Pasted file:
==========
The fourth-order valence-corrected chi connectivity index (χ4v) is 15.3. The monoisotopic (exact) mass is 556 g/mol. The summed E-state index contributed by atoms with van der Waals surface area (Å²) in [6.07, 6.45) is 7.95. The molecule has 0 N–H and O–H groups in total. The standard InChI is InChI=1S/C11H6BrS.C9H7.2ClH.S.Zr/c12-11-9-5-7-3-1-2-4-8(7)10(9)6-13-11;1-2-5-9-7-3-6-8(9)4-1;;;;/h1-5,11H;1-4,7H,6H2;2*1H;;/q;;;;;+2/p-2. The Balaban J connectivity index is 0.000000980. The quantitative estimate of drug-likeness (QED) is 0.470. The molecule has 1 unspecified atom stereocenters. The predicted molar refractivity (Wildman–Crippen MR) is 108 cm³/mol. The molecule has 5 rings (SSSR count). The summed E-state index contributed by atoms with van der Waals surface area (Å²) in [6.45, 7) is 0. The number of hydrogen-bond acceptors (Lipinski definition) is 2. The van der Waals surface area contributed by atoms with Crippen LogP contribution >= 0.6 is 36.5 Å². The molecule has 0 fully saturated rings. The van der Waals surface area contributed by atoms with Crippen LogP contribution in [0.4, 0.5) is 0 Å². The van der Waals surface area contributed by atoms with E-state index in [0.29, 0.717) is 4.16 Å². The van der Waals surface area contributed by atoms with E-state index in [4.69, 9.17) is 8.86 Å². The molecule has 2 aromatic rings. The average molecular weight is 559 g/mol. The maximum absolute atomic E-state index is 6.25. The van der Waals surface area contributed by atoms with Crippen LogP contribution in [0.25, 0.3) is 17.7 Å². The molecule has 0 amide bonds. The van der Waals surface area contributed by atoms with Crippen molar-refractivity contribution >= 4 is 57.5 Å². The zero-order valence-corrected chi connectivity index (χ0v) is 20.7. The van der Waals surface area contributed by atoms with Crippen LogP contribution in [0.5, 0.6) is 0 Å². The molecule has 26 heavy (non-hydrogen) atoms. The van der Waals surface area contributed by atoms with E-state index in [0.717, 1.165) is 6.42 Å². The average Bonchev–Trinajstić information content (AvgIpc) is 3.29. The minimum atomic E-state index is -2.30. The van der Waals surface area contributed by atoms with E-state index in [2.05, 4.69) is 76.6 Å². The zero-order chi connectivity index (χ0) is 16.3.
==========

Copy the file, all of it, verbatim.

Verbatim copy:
The fourth-order valence-corrected chi connectivity index (χ4v) is 15.3. The monoisotopic (exact) mass is 556 g/mol. The summed E-state index contributed by atoms with van der Waals surface area (Å²) in [6.07, 6.45) is 7.95. The molecule has 0 N–H and O–H groups in total. The standard InChI is InChI=1S/C11H6BrS.C9H7.2ClH.S.Zr/c12-11-9-5-7-3-1-2-4-8(7)10(9)6-13-11;1-2-5-9-7-3-6-8(9)4-1;;;;/h1-5,11H;1-4,7H,6H2;2*1H;;/q;;;;;+2/p-2. The Balaban J connectivity index is 0.000000980. The quantitative estimate of drug-likeness (QED) is 0.470. The molecule has 1 unspecified atom stereocenters. The predicted molar refractivity (Wildman–Crippen MR) is 108 cm³/mol. The molecule has 5 rings (SSSR count). The summed E-state index contributed by atoms with van der Waals surface area (Å²) in [6.45, 7) is 0. The number of hydrogen-bond acceptors (Lipinski definition) is 2. The van der Waals surface area contributed by atoms with Crippen LogP contribution >= 0.6 is 36.5 Å². The molecule has 0 fully saturated rings. The van der Waals surface area contributed by atoms with Crippen LogP contribution in [0.4, 0.5) is 0 Å². The van der Waals surface area contributed by atoms with E-state index in [0.29, 0.717) is 4.16 Å². The van der Waals surface area contributed by atoms with E-state index in [4.69, 9.17) is 8.86 Å². The molecule has 2 aromatic rings. The average molecular weight is 559 g/mol. The maximum absolute atomic E-state index is 6.25. The van der Waals surface area contributed by atoms with Crippen LogP contribution in [0.25, 0.3) is 17.7 Å². The molecule has 0 amide bonds. The van der Waals surface area contributed by atoms with Crippen molar-refractivity contribution >= 4 is 57.5 Å². The zero-order valence-corrected chi connectivity index (χ0v) is 20.7. The van der Waals surface area contributed by atoms with Crippen LogP contribution in [0.5, 0.6) is 0 Å². The molecule has 26 heavy (non-hydrogen) atoms. The van der Waals surface area contributed by atoms with E-state index in [0.717, 1.165) is 6.42 Å². The average Bonchev–Trinajstić information content (AvgIpc) is 3.29. The minimum atomic E-state index is -2.30. The van der Waals surface area contributed by atoms with E-state index in [2.05, 4.69) is 76.6 Å². The zero-order chi connectivity index (χ0) is 16.3.